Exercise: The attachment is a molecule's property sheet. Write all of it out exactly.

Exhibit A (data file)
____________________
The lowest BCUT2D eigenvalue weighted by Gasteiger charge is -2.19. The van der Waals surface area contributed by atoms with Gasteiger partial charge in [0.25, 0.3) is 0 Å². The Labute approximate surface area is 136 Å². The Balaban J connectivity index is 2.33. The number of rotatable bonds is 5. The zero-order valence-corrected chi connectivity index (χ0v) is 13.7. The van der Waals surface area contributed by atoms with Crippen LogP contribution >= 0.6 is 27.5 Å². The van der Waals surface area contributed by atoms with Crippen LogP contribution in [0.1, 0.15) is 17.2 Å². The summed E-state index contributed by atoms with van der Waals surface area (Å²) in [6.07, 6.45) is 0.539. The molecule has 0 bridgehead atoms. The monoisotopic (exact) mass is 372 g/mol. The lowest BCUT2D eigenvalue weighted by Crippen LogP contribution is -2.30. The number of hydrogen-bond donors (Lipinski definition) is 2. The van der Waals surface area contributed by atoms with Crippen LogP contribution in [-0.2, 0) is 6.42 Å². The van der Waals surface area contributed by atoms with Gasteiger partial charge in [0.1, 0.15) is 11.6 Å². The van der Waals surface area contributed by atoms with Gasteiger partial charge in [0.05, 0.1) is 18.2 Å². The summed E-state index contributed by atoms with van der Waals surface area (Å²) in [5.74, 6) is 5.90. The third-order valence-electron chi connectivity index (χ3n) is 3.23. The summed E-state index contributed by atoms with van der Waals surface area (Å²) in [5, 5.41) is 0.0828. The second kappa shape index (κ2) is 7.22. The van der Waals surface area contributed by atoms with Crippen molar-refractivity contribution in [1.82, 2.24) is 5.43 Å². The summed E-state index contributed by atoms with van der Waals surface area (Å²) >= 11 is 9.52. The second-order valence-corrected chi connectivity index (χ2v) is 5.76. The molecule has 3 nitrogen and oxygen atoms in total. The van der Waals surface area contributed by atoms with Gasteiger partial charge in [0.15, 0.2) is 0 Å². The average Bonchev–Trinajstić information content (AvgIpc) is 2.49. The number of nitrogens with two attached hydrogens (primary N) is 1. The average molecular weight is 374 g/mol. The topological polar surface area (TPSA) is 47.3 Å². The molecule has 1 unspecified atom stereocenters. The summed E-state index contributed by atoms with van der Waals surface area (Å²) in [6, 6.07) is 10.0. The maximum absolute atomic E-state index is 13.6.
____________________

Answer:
The lowest BCUT2D eigenvalue weighted by Gasteiger charge is -2.19. The van der Waals surface area contributed by atoms with Gasteiger partial charge in [0.25, 0.3) is 0 Å². The Labute approximate surface area is 136 Å². The Balaban J connectivity index is 2.33. The number of rotatable bonds is 5. The zero-order valence-corrected chi connectivity index (χ0v) is 13.7. The van der Waals surface area contributed by atoms with Crippen LogP contribution >= 0.6 is 27.5 Å². The van der Waals surface area contributed by atoms with Crippen LogP contribution in [0.1, 0.15) is 17.2 Å². The summed E-state index contributed by atoms with van der Waals surface area (Å²) in [6.07, 6.45) is 0.539. The molecule has 0 bridgehead atoms. The monoisotopic (exact) mass is 372 g/mol. The lowest BCUT2D eigenvalue weighted by Crippen LogP contribution is -2.30. The number of hydrogen-bond donors (Lipinski definition) is 2. The van der Waals surface area contributed by atoms with Crippen LogP contribution in [-0.2, 0) is 6.42 Å². The van der Waals surface area contributed by atoms with Gasteiger partial charge in [0.1, 0.15) is 11.6 Å². The van der Waals surface area contributed by atoms with Gasteiger partial charge in [0.05, 0.1) is 18.2 Å². The summed E-state index contributed by atoms with van der Waals surface area (Å²) in [5.74, 6) is 5.90. The third-order valence-electron chi connectivity index (χ3n) is 3.23. The summed E-state index contributed by atoms with van der Waals surface area (Å²) in [5, 5.41) is 0.0828. The second kappa shape index (κ2) is 7.22. The van der Waals surface area contributed by atoms with Crippen molar-refractivity contribution in [1.82, 2.24) is 5.43 Å². The summed E-state index contributed by atoms with van der Waals surface area (Å²) >= 11 is 9.52. The second-order valence-corrected chi connectivity index (χ2v) is 5.76. The molecule has 3 nitrogen and oxygen atoms in total. The van der Waals surface area contributed by atoms with Gasteiger partial charge in [0.15, 0.2) is 0 Å². The average Bonchev–Trinajstić information content (AvgIpc) is 2.49. The number of nitrogens with two attached hydrogens (primary N) is 1. The average molecular weight is 374 g/mol. The topological polar surface area (TPSA) is 47.3 Å². The molecule has 1 unspecified atom stereocenters. The summed E-state index contributed by atoms with van der Waals surface area (Å²) in [6, 6.07) is 10.0. The maximum absolute atomic E-state index is 13.6.